17. Then rose up certain of the elders of the land, and spake to all the assembly of the people, saying,
17. Et surrexerunt viri ex senioribus terrae, (ex senibus terrae,) ac dixerunt ad totum coetum populi (vel, locuuti sunt dicendo; est quidem semper verbum, 'mr, loquuti sunt erqo ad totum coetum) dicendo,
18. Micah the Morasthite prophesied in the days of Hezekiah king of Judah, and spake to all the people of Judah, saying, Thus saith the LORD of hosts; Zion shall be plowed like a field, and Jerusalem shall become heaps, and the mountain of the house as the high places of a forest.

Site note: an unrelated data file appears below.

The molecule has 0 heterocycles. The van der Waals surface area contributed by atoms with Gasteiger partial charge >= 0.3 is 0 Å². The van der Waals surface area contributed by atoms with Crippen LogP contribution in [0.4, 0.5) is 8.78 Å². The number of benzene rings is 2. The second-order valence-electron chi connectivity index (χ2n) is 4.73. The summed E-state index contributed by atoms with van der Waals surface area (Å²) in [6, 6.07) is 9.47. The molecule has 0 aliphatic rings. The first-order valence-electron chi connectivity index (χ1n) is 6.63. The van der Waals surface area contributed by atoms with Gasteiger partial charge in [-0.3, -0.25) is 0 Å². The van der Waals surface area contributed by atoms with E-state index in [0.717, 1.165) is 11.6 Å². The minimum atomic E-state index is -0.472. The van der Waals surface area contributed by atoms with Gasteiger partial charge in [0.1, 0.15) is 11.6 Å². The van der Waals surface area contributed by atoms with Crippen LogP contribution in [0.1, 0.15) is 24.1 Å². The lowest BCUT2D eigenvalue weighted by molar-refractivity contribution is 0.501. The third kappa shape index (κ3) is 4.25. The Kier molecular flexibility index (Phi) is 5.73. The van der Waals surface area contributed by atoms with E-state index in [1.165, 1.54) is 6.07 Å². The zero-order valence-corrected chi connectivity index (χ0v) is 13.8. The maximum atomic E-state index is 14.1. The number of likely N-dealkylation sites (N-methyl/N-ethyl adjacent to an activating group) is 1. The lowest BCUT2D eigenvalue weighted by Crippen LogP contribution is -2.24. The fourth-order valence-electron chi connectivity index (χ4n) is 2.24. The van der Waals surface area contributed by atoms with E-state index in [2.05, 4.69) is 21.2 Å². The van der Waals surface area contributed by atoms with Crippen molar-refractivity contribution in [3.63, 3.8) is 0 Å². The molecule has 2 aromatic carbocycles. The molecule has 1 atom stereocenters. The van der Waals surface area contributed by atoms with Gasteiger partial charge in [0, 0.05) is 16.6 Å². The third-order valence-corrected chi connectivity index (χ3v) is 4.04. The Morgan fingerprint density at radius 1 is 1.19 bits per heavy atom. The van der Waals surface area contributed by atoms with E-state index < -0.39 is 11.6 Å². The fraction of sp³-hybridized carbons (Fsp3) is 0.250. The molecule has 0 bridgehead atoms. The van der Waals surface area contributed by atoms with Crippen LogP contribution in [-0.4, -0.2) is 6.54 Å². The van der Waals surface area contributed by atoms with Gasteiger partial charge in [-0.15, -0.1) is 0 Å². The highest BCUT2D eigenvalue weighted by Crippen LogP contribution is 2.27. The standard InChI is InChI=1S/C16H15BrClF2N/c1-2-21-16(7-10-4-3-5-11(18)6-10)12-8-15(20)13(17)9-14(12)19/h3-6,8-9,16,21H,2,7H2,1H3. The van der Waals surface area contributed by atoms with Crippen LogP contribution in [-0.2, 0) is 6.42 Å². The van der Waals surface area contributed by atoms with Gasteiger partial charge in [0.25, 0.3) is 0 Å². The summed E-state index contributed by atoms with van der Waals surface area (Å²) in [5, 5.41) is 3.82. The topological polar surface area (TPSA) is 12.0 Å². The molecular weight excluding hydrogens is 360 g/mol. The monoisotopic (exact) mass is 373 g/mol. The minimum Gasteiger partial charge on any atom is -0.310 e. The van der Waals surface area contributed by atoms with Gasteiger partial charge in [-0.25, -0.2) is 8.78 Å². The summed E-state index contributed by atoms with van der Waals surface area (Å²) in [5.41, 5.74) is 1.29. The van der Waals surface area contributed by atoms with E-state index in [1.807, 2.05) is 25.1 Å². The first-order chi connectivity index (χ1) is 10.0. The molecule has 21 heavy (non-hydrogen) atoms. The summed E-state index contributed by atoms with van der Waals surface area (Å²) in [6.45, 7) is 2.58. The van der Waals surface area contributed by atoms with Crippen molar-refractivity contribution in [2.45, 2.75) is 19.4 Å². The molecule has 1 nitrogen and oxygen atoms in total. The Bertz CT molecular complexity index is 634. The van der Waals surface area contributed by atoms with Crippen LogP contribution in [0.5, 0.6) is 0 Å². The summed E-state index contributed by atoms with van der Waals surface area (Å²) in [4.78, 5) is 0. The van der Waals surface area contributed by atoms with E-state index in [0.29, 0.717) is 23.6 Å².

18. Micha Morasthites fuit prophetans diebus Ezechiae regis Jehudah, et dixit ad totum populum Jehudah, dicendo, Sic dicit Jehova exercituum, Sion ager (sed subaudienda est particula similitudinis, Sion ut ager) arabitur, et Jerusalem solitudines (vel, acervi) erit (hoc est, erit in solitudines, vel, in acervos, vel, in ruinas,) et mons domus (id est templi) in excelsa sylvae.
19. Did Hezekiah king of Judah and all Judah put him at all to death? did he not fear the LORD, and besought the LORD, and the LORD repented him of the evil which he had pronounced against them? Thus might we procure great evil against our souls.
19. An occidendo occidit eum Ezechias rex Jehudah, et totus Jehudah? an non timuit Jehovam? et deprecatus est faciem Jehovae, et poenituit Jehovam mali, quod loquutus fuerat contra eos: et nos facimus malum grande adversus animas nostras.